U.K. stocks jumped for a second day, for the FTSE 100 (UKX) Index’s biggest two-day rally since January, as a report showed that manufacturing in the U.S. expanded last month at a faster pace than economists had estimated.
Rio Tinto Plc (RIO), the third-biggest mining company, advanced 3.2 percent and Fresnillo Plc (FRES) gained 4.1 percent as base metals increased. Cookson Group Plc (CKSN) rose 6 percent after a report that it plans to spin off its electronics unit.
The FTSE 100 added 1.9 percent to 5,874.89 at the close in London. The benchmark measure gained 3.5 percent in the first quarter. The gauge advanced on March 30 as the euro area’s finance ministers set the maximum lending capacity of the proposed European Stability Mechanism at 500 billion euros ($666 billion). The FTSE All-Share Index rose 1.7 percent today, while Ireland’s ISEQ Index gained 1.1 percent.
“Beginning today with the manufacturing numbers, U.S. data has the power to fuel the stocks rally beyond the first quarter,” said Jakup Petur Baerentsen, a chief equity adviser at Nordea Private Bank in Copenhagen. “Though, upside gains may be more limited than the downside risks if data disappoints.”
A U.S. report today showed that the country’s manufacturing expanded last month at a faster pace than economists had estimated. The Institute for Supply Management’s factory index climbed to 53.4 in March from 52.4 in February, the Tempe, Arizona-based group’s report showed today. Readings greater than 50 signal growth. The median forecast in a Bloomberg News survey called for a gain to 53.
Euro-area manufacturing contracted for an eighth month in March, adding to signs that the economy of the 17 countries using the single currency continued to shrink in the first quarter. A manufacturing gauge, based on a survey of purchasing managers, fell to 47.7 last month from 49 in February, London- based Markit Economics said today.
A separate release from the European Union’s statistics office showed that unemployment in the euro region rose to 10.8 percent in February from 10.7 percent in January.
In China, a purchasing managers’ index compiled by the country’s logistics federation and the National Bureau of Statistics rose to 53.1 in March from 51 in February. The gauge, which was released yesterday, has a pattern of rising each March. By contrast, a PMI from HSBC Holdings Plc and Markit Economics fell to a four-month low of 48.3, showing that manufacturing contracted and export orders declined.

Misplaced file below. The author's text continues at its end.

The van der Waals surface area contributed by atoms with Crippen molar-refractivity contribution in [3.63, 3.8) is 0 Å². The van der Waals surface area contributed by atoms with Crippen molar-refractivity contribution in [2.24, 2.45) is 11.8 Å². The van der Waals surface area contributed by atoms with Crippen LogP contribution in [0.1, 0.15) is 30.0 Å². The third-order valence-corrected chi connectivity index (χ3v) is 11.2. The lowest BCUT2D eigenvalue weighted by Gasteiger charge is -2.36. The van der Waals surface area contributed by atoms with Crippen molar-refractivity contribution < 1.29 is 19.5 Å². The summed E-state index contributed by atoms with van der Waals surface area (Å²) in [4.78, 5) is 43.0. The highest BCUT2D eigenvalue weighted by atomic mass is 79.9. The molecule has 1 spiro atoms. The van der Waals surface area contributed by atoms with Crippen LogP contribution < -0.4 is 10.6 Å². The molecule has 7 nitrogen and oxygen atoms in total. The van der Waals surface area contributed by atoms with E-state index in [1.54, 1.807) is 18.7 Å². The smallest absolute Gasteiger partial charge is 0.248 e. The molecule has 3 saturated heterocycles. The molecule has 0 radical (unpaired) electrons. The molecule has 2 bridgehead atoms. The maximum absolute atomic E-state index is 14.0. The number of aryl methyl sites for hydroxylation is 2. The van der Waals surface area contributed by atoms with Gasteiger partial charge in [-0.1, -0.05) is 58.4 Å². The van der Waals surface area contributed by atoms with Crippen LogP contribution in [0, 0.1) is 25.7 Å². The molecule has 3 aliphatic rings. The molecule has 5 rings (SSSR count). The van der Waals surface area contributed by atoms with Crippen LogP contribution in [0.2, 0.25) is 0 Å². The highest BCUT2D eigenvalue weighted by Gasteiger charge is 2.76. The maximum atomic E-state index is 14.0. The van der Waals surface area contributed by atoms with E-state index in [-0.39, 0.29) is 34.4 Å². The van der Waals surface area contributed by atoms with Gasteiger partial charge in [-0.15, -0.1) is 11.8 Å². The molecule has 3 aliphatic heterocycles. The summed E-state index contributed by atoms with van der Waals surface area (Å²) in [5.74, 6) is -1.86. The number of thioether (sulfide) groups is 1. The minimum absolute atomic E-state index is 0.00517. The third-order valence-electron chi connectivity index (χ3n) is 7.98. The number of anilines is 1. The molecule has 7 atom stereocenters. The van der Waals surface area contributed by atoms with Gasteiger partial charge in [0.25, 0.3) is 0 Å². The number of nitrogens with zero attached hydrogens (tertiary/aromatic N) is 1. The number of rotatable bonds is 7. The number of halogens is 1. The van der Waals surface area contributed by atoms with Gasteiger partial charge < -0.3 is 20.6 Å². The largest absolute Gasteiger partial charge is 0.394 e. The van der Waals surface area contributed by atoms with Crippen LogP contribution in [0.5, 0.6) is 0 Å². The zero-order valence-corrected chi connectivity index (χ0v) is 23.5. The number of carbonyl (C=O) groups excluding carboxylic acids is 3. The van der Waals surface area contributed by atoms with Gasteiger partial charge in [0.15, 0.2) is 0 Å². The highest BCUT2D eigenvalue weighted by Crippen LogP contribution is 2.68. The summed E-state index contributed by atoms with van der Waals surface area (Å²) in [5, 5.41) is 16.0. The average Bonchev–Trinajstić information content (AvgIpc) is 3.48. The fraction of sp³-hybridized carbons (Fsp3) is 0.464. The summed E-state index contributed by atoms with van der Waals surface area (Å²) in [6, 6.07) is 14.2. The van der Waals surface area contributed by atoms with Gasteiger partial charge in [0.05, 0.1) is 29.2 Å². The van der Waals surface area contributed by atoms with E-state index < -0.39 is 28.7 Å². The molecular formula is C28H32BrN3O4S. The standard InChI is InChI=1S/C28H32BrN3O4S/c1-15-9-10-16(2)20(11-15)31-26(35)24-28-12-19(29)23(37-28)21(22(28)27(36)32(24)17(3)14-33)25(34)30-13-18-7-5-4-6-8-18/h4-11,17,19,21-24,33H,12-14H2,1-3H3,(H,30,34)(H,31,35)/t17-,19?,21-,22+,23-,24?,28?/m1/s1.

Lloyds, HSBC Slip
Investors in Greek bonds issued under foreign law rejected the nation’s attempts to restructure the debt at meetings held last week. In 20 out of 36 meetings, bondholders either turned down the government’s proposal, adjourned the talks or failed to achieve a quorum, according to a press release today from Greece’s Public Debt Management Office.
Mining companies rose as copper and nickel advanced on the London Metal Exchange. Rio Tinto rose 3.2 percent to 3,556 pence, while Fresnillo rose 4.1 percent to 1,664 pence. BHP Billiton Plc (BLT), the world’s biggest mining company, jumped 3 percent to 1,965 pence
Cookson surged 6 percent to 732.5 pence after the Sunday Times reported that the world’s biggest maker of ceramic linings for metal smelters plans to spin off its electronics unit. The newspaper did not say where it obtained the information. The company has hired Rothschild to help the unit sell shares and list on the London Stock Exchange, the Sunday Times reported.
Goals Soccer Centres Plc surged 16 percent to 125 pence, its biggest advance since 2004. The company said it has received a preliminary approach from Ontario Teachers’ Pension Plan that may or may not lead to an offer for the company.
SABMiller, ARM Holdings
SABMiller Plc, the second-biggest brewer, gained 3.7 percent to 2,602.5 pence as Sanford C. Bernstein & Co. said that the brewer is among the least-likely consumer-goods stocks to suffer from slower consumer spending in German, France and the U.K.
ARM Holdings Plc (ARM) gained 2.6 percent to 607.5 pence. The Sunday Telegraph reported that Vodafone Group Plc’s deputy chairman, John Buchanan, will resign from the mobile-phone operator to become chairman of ARM, which designs chips for Apple Inc.’s iPhone.
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